American Sanctions on Iran Will Seriously Impact Iraq

Abdulwahab Al-Qassab

On November 5, the Trump Administration imposed a new set of sanctions that aim to drastically curtail Iran’s ability to export its primary products of oil and gas to the world market. This decision has been developing since May, when President Donald Trump withdrew the United States from the Joint Comprehensive Plan of Action. The rationale for the new sanctions was spelled out in a speech by Secretary of State Mike Pompeo at the Heritage Foundation in the same month. It contained a set of 12 demands that Iran needed to address regarding its nuclear program and regional behavior. The new state of affairs has a major impact on regional political developments and security and will undoubtedly also affect Iraq’s domestic politics.

To be sure, Iraq was placed in a very difficult position when, like other countries in the region and around the world, it was asked to abide by the new set of US sanctions on Iran. Iraqi politicians are in a bind trying to accommodate this demand while living with the day-to-day situation of Iraqi dependence on Iran in such primary imported commodities as food, electricity, and natural gas and fuel. For now, the United States has granted a temporary waiver to Iraq regarding the importation of these commodities. There also are scores of Iranian financial exchange houses that Tehran uses to avoid the impact of monetary sanctions in addition to long borders that are open to smuggling contraband and sanctioned materiel. What makes this dependence especially dangerous is a large degree of sympathy among Shia political parties––some of which are part of the government––and militias associated with Iran’s Islamic Revolutionary Guard Corps, a primary target of American sanctions.

Bilateral trade between Iraq and Iran, over $8 billion, is skewed to Iran’s favor. Last October, the economic advisor at the Iranian embassy in Baghdad said that Iranian exports to Iraq in the prior six months alone totaled $4.5 billion. Iran tries to use Iraq as a conduit for increasing its trade volume and exports as well as for acquiring dollars, and this has resulted in the Iraqi dinar’s devaluation from previous levels.

Politically, Iraq today is not at all prepared to deal with the sanctions on Iran. Uncertainty about the new government of Adel Abdul-Mahdi adds to the seriousness of the situation. Some politicians have disparaged the sanctions against neighboring Iran while, simultaneously, Iraq’s Central Bank has already prohibited dollar-denominated transactions and informed financial institutions and banks to do the same. What is of concern, however, is the secret participation of Iran-connected financial institutions in a daily exchange held by Iraq’s central bank which results in the purchase of sizeable amounts of the American currency—amounts that are transferred illegally to Iran or used to purchase equipment that is subsequently smuggled to Iran.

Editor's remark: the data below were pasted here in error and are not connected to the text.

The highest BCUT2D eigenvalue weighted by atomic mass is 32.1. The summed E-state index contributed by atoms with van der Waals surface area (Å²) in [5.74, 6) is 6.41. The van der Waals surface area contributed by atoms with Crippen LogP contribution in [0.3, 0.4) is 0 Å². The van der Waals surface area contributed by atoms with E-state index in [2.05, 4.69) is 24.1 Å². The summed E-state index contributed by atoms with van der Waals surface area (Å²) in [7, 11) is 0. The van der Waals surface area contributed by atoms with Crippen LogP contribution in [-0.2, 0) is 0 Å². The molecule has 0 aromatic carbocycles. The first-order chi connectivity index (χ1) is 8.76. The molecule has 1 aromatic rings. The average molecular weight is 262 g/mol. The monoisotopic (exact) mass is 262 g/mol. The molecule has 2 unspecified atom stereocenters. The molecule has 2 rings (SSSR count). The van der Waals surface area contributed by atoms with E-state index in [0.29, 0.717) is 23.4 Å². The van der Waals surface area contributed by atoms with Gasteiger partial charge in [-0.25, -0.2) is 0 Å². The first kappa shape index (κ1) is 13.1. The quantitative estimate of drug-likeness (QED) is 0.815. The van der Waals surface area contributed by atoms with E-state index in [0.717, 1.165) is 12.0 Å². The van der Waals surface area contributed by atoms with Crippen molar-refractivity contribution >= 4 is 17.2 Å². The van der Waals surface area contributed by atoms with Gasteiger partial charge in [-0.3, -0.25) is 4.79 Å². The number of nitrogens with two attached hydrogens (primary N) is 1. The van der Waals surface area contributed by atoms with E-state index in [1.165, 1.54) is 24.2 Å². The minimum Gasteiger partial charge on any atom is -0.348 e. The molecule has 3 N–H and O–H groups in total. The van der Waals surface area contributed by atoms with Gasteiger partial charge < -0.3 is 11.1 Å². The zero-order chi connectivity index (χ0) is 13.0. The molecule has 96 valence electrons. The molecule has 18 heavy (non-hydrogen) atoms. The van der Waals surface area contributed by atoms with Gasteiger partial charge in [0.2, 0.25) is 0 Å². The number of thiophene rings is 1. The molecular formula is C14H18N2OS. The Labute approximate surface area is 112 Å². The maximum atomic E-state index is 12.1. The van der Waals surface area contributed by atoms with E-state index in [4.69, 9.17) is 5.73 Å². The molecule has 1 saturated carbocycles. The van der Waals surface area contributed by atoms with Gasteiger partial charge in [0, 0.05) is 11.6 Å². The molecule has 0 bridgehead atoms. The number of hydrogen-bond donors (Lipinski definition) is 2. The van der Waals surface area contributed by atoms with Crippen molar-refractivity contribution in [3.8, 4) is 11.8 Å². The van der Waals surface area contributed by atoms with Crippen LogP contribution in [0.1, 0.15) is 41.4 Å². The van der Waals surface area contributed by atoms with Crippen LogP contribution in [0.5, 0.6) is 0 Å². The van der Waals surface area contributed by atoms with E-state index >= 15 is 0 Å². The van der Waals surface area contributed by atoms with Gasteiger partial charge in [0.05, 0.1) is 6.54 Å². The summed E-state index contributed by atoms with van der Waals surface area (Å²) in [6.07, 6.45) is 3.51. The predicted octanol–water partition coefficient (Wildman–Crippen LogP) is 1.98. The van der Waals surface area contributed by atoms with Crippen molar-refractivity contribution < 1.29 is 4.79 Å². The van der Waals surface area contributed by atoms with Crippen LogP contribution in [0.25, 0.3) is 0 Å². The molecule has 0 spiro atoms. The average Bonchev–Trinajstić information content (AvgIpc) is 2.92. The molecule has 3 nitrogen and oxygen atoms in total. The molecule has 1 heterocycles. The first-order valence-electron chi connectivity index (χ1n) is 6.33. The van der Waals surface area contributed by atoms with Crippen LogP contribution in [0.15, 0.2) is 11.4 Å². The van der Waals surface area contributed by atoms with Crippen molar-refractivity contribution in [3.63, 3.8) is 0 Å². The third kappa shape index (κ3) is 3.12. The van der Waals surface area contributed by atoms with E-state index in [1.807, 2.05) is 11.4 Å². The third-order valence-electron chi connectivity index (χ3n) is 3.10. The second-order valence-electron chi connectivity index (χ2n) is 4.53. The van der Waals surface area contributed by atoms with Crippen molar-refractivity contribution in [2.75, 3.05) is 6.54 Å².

Former Prime Minister Haider al-Abadi originally declared Iraq’s adherence to the sanctions when the Trump Administration reimposed some of them last August. But he was faced with criticism and opposition from Iran’s allies in the political system, which prompted him to seek relief for Iraq from Washington. Declaring that Iraq will pursue its own interests in the matter, Abdul-Mahdi appears to be following the same script; so far, however, he has not succeeded since Iraq is not included in the list of countries exempted from the sanctions.

One of the deleterious effects of the US sanctions is on Iraqi investors in Iran and on depositors in Iranian financial institutions. Two specific factors affected these investors: the collapse of the value of the Iranian rial, and the refusal of Iranian banks to return their deposits in dollars.

As Iran-friendly political factions in Iraq increase their influence in the country’s body politic, with assistance by Iran-supported militias, it is likely that Iraq’s parliament may try to blackmail the United States in order to escape the sanctions. One important tactic would be to ask the United States to withdraw its forces from the country. If this comes to pass, we can expect a crisis period in Iraqi-American relations which, in turn, may lead to more Iranian influence in Iraq.

While the new set of American sanctions will undoubtedly have a negative impact on Iran’s interactions with the world––witness the countries and companies retreating from previously signed contracts with the Islamic Republic––the fear is that Iraq will be an unintended victim. Suffering from ongoing political, economic, and security troubles, Iraq may not be sufficiently prepared to handle the additional sanctions and may indeed not be able to fully abide by them.

Abdulwahab Al-Qassab is a Visiting Scholar at Arab Center Washington DC. To learn more about Dr. Abdulwahab Al-Qassab and read his previous publications click here